The Huawei P40 Pro+ has already been on the market in China for a few days now. And in spite of various legal woes, the handset is set for international availability on June 25. Given everything the company is dealing with, it should come as no surprise that availability outside of its home country will be fairly limited to select markets, including the U.K. and Europe.

It won’t be available through the standard channels in the U.S., naturally. And what’s more, it won’t have any Google services, in light of the hardware maker’s ongoing fight with the United States government. Instead — like other Huawei flagships — it will rely on the company’s own forked version of Android, devoid of mainstay applications like Gmail, Google Maps and the Play Store.

For most other intents and purposes, however, Huawei is down, but not out. In spite of tremendous pressure, the company continues to produce some of the most bleeding-edge mobile hardware on the market. Here, that primarily comes down to a fantastic camera module. Like nearly every other part of the smartphone ecosystem, it’s increasingly difficult to stand out from the pack with regard to imaging, but by most accounts, Huawei has managed to do it with the P40 Pro+.

For starters, there’s a 10x (!) optical zoom (with up to 100x digital and all of the image issues that brings), which very much pushes the boundaries of what a handset can do. There are five cameras, in total, including that eight-megapixel 10x lens. The others include a 50-megapixel standard, 40-megapixel ultra wide, eight-megapixel with 3x optical and a time-of-flight sensor for increasingly important depth-sensing.

The handset will run ~$1,658 when it launches later this month. It’s the latest sign that Huawei will continue pushing forward, even as it deals with increasing international pressure. Until the company manages to fully replace Google’s offerings in house, however, the current set up will likely be too much of a compromise for many potential buyers.

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Global smartphone sales plummeted 20% in Q1, thanks to COVID-19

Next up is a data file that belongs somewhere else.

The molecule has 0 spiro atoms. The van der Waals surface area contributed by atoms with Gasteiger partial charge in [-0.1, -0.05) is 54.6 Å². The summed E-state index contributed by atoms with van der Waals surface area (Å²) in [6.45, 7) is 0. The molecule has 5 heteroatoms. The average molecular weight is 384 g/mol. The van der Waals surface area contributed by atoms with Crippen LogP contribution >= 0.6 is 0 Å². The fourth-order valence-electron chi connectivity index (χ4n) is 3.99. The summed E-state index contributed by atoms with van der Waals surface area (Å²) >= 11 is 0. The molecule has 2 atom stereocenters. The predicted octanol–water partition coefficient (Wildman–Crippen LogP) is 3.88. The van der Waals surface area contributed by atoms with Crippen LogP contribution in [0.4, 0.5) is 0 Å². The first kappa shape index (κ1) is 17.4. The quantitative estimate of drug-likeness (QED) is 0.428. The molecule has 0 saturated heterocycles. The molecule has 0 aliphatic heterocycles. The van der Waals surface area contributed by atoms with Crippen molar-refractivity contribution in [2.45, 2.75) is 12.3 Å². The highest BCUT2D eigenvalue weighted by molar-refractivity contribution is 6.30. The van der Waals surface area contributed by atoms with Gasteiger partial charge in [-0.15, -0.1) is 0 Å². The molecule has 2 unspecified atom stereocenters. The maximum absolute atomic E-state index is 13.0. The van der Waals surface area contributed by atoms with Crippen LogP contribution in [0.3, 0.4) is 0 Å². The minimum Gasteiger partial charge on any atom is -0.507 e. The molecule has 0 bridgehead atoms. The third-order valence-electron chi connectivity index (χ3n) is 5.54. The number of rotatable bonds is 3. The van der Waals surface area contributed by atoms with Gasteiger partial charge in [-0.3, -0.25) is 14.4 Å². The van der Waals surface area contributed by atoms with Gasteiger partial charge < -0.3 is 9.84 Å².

Posted by | Apple, coronavirus, COVID-19, gartner, hardware, huawei, Mobile, oppo, Samsung, smartphones | No Comments

More dismal numbers confirm what we already knew: Q1 2020 was real rough for an already struggling smartphone category. Gartner’s latest report puts the global market at a 20.2% slide versus the same time last year, thanks in large part to fallout from the COVID-19 pandemic.

Every single one of the global top-five manufactures saw large declines for the quarter, save for Xiaomi, which saw a slight uptick of 1.4%. The Chinese handset maker got a surprise bump, courtesy of international sales. Samsung and Huawei and Oppo all saw double-digit drop-offs at 22.7%, 27.3% and 19.1%, while Apple declined 8.2%. Other companies combined for a sizable 24.2% loss for Q1.

The reasons are ones we’ve gone over several times before, nearly all pertaining to the global pandemic. Chief among them are global stay at home orders and general economic uncertainly. Issues with the global supply chain have no doubt been a factor, as well, as Asia was the first to get hit with the virus.

All of this comes in addition to an already plateauing/declining smartphone market. Analysts had expected that the arrival of 5G would help stem the tide a bit — but, well, some stuff happened in there. Notably, Apple’s slide wasn’t as bad as it might have been thanks to a strong start to the year.

“If COVID-19 did not happen, the vendor would have likely seen its iPhone sales reached record level in the quarter. Supply chain disruptions and declining consumer spending put a halt to this positive trend in February,” Gartner’s Annette Zimmermann said in a release. “Apple’s ability to serve clients via its online stores and its production returning to near normal levels at the end of March helped recover some of the early positive momentum.”

Overall, I suspect that recovery won’t be instantaneous for the market. The future of COVID-19 still feels largely uncertain as countries have begun the process of reopening, and a pricey investment still may not be in the cards for many who are struggling to make ends meet. 

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Huawei admits uncertainty following new US chip curbs

Posted by | Android, Asia, huawei, integrated circuits, operating system, Qwant, semiconductor, shenzhen, smartphones, telecommunications, TomTom, TSMC, U.S. Department of Commerce, U.S. government | No Comments

Following the U.S. government’s announcement that would further thwart Huawei’s chip-making capability, the Chinese telecoms equipment giant condemned the new ruling for being “arbitrary and pernicious.”

“Huawei categorically opposes the amendments made by the U.S. Department of Commerce to its foreign direct product rule that target Huawei specifically,” said Huawei Monday at its annual analyst summit in Shenzhen.